Maybe this entry raised more questions for you, but I hope to have made some things a little bit more clear.
Froomkin about the internet
In Habermas@discourse.net: Toward a critical theory of cyberspace, Michael Froomkin explains how the internet could be a place for public discourse. Here's an interesting passage:
- "Habermasian new spaces begin with individuals in "pluralistic, differentiated civil societies" who gradually unite in communities of shared interests and understanding. Using democratized access to a new form of mass media - the Internet - these individuals engage first in self-expression, then engage each other in debate. In so doing, they begin to form new communities of discourse." (p. 857)
Blogwalk seems to be the ultimate result of new communities of discourse, made possible by the medium weblog.
I've done my first period of reading about Habermas' theory of communicative action. Now it's time to summarize what I've learned so far.
The focus of my reading was to the ideas of Habermas about the ideal speech situation. His theory builds upon the idea that achieving knowledge is rooted in a subject-subject relationship, that is the relationship between people, instead of the description of rationality in terms of the subject-object relationship. Habermas explains: "The focus of investigation thereby shifts from cognitive-instrumental rationality to communicative rationality. And what is paradigmatic for the latter is not the relation of a solitary subject to something in the objective world that can be represented and manipulated, but the intersubjective relation that speaking and acting subjects take up when they come to an understanding with one another about something."(Habermas, Theory of communicative action I: 392).
The relationship between subjects is maintained through action. Habermas makes a distinction between three forms of action: instrumental action (oriented to succes, nonsocial), strategic action (oriented to succes, social) and communicative action (oriented to reaching understanding, social). Communicative action is the type of action in which people try to reach an agreement of 'true' knowledge. True is placed between brackets, because knowledge is contextual (different in time, place etc.). A discussion that evolves about certain things (e.g. about the ethics concerning blogging) is called a discourse. There are four levels in a discourse, which I will not explain further, but are relevant for the step towards formulating the ideal speech situation. According to Habermas free flow between the four levels of discourse is only possible when there is a communicative symmetry between the participants of the discourse. The conditions for this communicative symmetry together is what is called the ideal speech situation. These conditions are:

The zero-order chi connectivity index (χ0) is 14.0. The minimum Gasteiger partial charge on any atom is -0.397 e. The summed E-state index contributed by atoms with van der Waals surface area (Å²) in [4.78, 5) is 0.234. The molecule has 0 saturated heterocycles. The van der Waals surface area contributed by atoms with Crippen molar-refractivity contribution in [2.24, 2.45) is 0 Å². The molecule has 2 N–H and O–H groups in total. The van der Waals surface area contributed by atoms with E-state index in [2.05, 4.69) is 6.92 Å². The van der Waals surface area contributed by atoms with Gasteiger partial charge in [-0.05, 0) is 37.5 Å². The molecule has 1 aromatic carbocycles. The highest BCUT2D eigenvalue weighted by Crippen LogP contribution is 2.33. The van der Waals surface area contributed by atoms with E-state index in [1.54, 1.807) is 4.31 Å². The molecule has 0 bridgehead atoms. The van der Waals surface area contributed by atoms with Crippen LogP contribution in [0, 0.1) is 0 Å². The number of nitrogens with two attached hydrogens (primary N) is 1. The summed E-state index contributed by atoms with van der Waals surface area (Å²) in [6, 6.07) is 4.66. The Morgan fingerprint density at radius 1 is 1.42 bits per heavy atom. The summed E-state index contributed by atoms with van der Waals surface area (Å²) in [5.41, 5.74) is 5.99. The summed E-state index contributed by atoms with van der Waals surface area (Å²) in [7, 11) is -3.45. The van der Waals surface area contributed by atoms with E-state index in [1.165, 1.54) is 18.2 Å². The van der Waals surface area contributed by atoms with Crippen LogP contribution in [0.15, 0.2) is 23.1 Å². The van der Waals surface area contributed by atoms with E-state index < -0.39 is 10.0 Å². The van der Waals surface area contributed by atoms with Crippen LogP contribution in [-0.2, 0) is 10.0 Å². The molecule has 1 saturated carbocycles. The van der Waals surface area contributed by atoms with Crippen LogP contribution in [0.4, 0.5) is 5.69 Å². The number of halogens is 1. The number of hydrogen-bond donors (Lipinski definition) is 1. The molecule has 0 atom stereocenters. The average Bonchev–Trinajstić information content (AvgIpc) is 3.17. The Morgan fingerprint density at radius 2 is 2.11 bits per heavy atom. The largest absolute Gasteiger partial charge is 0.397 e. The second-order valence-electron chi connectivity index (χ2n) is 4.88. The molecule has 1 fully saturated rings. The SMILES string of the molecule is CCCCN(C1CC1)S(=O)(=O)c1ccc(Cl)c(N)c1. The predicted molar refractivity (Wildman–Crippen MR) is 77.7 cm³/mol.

- all people involved must have equal opportunity to start a discourse;
- all people involved must have equal oppurtunity to participate in a discourse;
- there may not be any difference in power between the participants;
- the participants must be truthful to eachother.
All these conditions are meant to contribute to the exchange of true argumentation, that is that all arguments must be regarded before there can be a consensus between the participants of a discourse. That doesn't mean there will always be a consensus after participating in a discourse, one can agree to a dissensus as much to a consensus. When a consensus is achieved this doesn't mean that it's a definitive consensus. It can always be re-discussed in future time.
So far Habermas' theory. What can I say about weblogs regarding this theory? The question I have in mind at the moment is in what way the communicationtechnology weblog can contribute to achieving the ideal speech situation. To answer this question I will have to make clear that blogging is indeed a form of communicative action (a form of dialogue/conversation), which in my opinion is obvious, but there are still technological pessimists that believe computermediated contact can't be real communication.
Then there is the problem of technology involved. The things I've read about Habermas do not consider the question of the proper way of having a discourse. By that I mean whether true discourse can only take place through face-to-face contact or whether it is allowed to discuss through any media (e.g. scientific publication, telephone, e-mail etc.). My idea is that the more people can join a discourse worldwide, the more relevant arguments will be brought up and therefore any internetplatform is the most ideal situation (even though not the whole world is connected yet). Another problem forthcoming in the use of technology is the problem of trustworthiness of the people that communicate via the internet. How can you be sure that I'm a student of the Twente University? How do you know my name really is Elmine and that the picture published in my weblog is really a picture of me? For me a blog is more trustworthy than any other website, because bloggers to their best to be transparant about themselves. But maybe other people have a different opinion about that.
Finally, I will have to analyse the communicational culture between bloggers (and nonbloggers?). Are there differences in power between bloggers? And is the exchange of arguments on any topic between bloggers thruthful? These questions could be answered from the standpoint of the technology itself, that is in what way the technology used in blogging contributes to free flow of arguments between the participants. Those questions can also be analysed through the content of blogs, that is whether bloggers do argue truthful to try to achieve consensus. I'm not sure which point-of-view I would adopt for my masterthesis, maybe both.
Tomorow I will discuss the aspects mentioned above with my supervisor. Maybe he comes up with totally other questions. We will see.